This third and final facet of digital transformation requires adopting a plan, identifying champions, and measuring success criteria for all business outcomes. The latter is about looking at the metrics that you decided to use while getting transformation-ready. Achieving transformation success means hitting on and, indeed, exceeding the benchmarks that have been previously set. So, make certain that your supplier works with you hand-in-hand, helping you to achieve all of these business outcomes. Then, perhaps, you can work together on even larger transformation projects, heading into the future.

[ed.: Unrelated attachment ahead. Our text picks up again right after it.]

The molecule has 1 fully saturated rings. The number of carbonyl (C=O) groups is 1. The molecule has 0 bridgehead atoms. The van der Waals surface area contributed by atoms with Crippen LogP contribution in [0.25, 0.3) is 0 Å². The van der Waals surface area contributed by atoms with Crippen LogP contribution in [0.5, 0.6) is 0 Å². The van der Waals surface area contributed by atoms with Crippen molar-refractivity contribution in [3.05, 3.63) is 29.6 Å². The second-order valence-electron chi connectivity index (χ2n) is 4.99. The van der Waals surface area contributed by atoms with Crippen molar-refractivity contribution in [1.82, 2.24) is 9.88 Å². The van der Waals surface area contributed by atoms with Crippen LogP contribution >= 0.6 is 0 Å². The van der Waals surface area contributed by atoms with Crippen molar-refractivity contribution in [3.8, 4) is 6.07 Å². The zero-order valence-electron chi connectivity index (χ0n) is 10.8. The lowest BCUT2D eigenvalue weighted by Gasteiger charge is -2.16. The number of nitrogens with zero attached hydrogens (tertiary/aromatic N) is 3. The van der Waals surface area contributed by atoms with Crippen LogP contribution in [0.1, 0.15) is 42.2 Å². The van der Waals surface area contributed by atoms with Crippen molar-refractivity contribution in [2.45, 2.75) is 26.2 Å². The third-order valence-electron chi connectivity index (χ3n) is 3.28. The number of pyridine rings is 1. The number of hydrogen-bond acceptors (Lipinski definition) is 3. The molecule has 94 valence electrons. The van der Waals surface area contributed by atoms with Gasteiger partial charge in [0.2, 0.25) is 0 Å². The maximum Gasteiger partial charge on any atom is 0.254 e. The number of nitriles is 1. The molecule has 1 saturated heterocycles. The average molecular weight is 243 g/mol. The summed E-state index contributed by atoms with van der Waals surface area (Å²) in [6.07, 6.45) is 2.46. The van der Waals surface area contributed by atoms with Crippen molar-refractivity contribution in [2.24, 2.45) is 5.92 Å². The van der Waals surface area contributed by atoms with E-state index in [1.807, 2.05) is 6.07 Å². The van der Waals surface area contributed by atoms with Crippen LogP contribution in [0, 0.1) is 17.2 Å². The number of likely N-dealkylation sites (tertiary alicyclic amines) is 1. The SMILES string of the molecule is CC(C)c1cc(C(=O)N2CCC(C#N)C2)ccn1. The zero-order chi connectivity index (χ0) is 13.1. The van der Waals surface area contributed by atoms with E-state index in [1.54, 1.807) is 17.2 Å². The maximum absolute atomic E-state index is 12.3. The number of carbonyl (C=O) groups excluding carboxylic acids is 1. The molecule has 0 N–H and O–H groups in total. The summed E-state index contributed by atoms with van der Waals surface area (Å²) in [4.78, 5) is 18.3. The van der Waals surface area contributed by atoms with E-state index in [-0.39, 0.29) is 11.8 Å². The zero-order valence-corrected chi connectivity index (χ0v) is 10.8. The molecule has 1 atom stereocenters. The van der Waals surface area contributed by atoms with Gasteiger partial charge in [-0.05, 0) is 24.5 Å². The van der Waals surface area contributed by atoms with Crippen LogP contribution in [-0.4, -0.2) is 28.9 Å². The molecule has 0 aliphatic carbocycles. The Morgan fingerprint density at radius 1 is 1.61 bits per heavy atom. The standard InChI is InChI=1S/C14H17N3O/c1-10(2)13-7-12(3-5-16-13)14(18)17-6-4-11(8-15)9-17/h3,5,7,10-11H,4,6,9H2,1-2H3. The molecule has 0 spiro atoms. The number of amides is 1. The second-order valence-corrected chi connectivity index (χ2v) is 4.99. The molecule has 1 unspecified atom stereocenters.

The bottom line is that legal teams reap all of the rewards when applying a legal digital transformation model like the one mentioned above. But it is something that needs to be carefully thought about – and clearly planned out – at the very beginning of their digital transformation journeys.
For further information on how to begin your own legal digital transformation, read our latest e-book, “Three Stages of Legal Digital Transformation.” It is a free publication, with many helpful tips for you and your legal team, including how to go about choosing their right technology vendor.